Pol II docking and pausing at growth and stress genes in C. elegans
ABSTRACT: Fluctuations in nutrient availability profoundly impact gene expression. Previous work revealed post-recruitment regulation of RNA Polymerase II (Pol II) during starvation and recovery in Caenorhabitis elegans, suggesting promoter-proximal pausing promotes rapid response to feeding. To test this hypothesis, we measured Pol II elongation genome-wide by two complementary approaches and analyzed elongation in conjunction with Pol II binding and expression. We confirmed bona fide pausing during starvation and also discovered Pol II docking. Pausing occurs at active stress-response genes that become down-regulated in response to feeding. In contrast “docked” Pol II accumulates without initiating upstream of inactive growth genes that become rapidly up-regulated upon feeding. Beyond differences in function and expression, these two sets of genes have different core promoter motifs, suggesting alternative transcriptional machinery. Our work suggests that growth and stress genes are both regulated post-recruitment during starvation, but at initiation and elongation, respectively, coordinating gene expression with nutrient availability. We sequenced short, capped RNA (scRNA-seq) from N2 starved L1 C. elegans as well as a TFIIS mutant (RB2083). We also prepared scRNA-seq libraries from L1 larvae using one, two, or three of the enymes used to prepare the scRNA sequencing libraries as well as scRNA-seq libraries from Drosophila S2 cells using one or two of the enzymes. We further sequenced the 5' end of mRNA in starved C. elegans L1 larvae using the same enzymes as scRNA-seq.
Project description:Our understanding of transcription by RNA polymerase II (Pol II) is limited by our knowledge of the factors that mediate this critically important process. Here we describe the identification of NDF, a nucleosome destabilizing factor that facilitates Pol II transcription in chromatin. NDF has a PWWP motif, interacts with nucleosomes near the dyad, partially disassembles nucleosomes in an ATP-independent manner, and enhances transcription by Pol II through nucleosomes in vitro and in cell nuclei. NDF affects gene expression and co-localizes with H3K36me3 over transcribed regions of a subset of active genes with a preference for longer genes relative to shorter genes. Moreover, induction of transcription leads to the recruitment of NDF over gene bodies. In humans, NDF is present in all tested tissue types, is essential in stem cells, and is frequently overexpressed in breast cancer. Thus, NDF is a factor of primary importance for Pol II transcription in chromatin.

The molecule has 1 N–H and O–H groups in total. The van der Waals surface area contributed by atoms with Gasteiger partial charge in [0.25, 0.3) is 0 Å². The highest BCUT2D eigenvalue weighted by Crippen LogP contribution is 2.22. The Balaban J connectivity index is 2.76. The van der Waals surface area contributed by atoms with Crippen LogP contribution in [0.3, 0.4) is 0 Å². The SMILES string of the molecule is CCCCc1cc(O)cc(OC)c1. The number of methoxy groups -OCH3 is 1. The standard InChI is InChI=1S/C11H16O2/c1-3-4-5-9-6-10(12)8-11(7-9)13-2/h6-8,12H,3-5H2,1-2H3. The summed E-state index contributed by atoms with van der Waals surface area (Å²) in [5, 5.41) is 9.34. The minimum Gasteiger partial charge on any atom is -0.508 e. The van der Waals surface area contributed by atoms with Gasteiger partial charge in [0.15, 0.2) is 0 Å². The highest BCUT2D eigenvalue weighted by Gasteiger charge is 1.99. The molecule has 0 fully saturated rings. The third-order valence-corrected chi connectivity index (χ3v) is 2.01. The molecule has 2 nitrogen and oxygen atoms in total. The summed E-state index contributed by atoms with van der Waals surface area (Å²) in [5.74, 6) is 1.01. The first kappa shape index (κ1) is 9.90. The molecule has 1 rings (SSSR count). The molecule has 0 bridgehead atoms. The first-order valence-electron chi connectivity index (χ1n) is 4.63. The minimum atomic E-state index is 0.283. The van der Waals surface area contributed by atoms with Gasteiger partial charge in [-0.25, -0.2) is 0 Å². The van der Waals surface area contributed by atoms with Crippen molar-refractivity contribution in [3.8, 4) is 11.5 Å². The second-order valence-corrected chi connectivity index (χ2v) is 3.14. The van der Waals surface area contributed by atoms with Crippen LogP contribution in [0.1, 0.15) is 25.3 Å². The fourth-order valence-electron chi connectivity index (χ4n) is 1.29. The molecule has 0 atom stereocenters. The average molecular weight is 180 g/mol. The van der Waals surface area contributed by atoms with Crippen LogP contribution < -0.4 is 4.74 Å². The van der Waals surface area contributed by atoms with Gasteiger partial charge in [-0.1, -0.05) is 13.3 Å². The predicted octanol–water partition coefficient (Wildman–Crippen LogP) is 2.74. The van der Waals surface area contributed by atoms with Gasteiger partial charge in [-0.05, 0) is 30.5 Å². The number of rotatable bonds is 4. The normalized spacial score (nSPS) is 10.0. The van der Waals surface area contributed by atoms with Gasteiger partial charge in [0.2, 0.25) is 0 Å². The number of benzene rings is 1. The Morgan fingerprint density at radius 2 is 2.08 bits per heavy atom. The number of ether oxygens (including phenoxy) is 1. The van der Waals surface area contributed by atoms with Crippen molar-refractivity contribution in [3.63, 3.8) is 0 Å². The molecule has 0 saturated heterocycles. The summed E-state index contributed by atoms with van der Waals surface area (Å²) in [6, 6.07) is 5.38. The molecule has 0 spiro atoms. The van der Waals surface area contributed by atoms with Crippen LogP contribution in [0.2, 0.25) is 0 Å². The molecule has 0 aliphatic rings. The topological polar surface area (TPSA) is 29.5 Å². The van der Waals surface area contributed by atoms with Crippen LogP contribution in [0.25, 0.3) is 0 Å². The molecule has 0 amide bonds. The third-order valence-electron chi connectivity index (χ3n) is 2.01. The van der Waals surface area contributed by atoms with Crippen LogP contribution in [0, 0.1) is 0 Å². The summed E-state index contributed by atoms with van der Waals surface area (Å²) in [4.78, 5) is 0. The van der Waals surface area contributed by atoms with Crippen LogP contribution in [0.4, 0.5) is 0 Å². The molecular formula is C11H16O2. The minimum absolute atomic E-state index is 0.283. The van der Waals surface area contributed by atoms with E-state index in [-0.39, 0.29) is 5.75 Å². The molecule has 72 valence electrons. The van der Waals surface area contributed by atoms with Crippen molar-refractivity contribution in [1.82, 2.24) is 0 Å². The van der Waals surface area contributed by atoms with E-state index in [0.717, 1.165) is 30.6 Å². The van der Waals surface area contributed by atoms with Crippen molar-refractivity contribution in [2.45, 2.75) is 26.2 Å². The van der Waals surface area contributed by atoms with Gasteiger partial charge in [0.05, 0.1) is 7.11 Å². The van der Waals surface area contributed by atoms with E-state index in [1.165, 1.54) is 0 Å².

Project description:While a role of promoter-proximal RNA Polymerase II (Pol II) pausing in regulation of eukaryotic gene expression is implied, the mechanisms and dynamics of this process are poorly understood. We performed genome-wide analysis of short capped RNAs (scRNAs) and Pol II chromatin immunoprecipitation sequencing (ChIP-seq) in human breast cancer MCF-7 cells to better understand Pol II pausing (Samarakkody, A., Abbas, A., Scheidegger, A., Warns, J., Nnoli, O., Jokinen, B., Zarns, K., Kubat, B., Dhasarathy, A. and Nechaev, S. (2015) RNA polymerase II pausing can be retained or acquired during activation of genes involved in the epithelial to mesenchymal transition. Nucleic Acids Res43, 3938-3949). The data are available at the NCBI Gene Expression Omnibus under accession number GSE67041. For both ChIP and scRNA samples, we used paired end sequencing on the Illumina MiSeq instrument. For ChIP-seq, the use of paired end sequencing allowed us to avoid ambiguities in center-read definition. For scRNA seq, this allowed us to identify both the 5'-end and the 3'-end in the same run that represent, respectively, the transcription start sites and the locations of Pol II pausing. The sharpening of Pol II ChIP-seqmetagene profiles when aligned against 5'-ends of scRNAs indicates that these RNAs can be used to define the start sites for the majority of mRNA transcription events.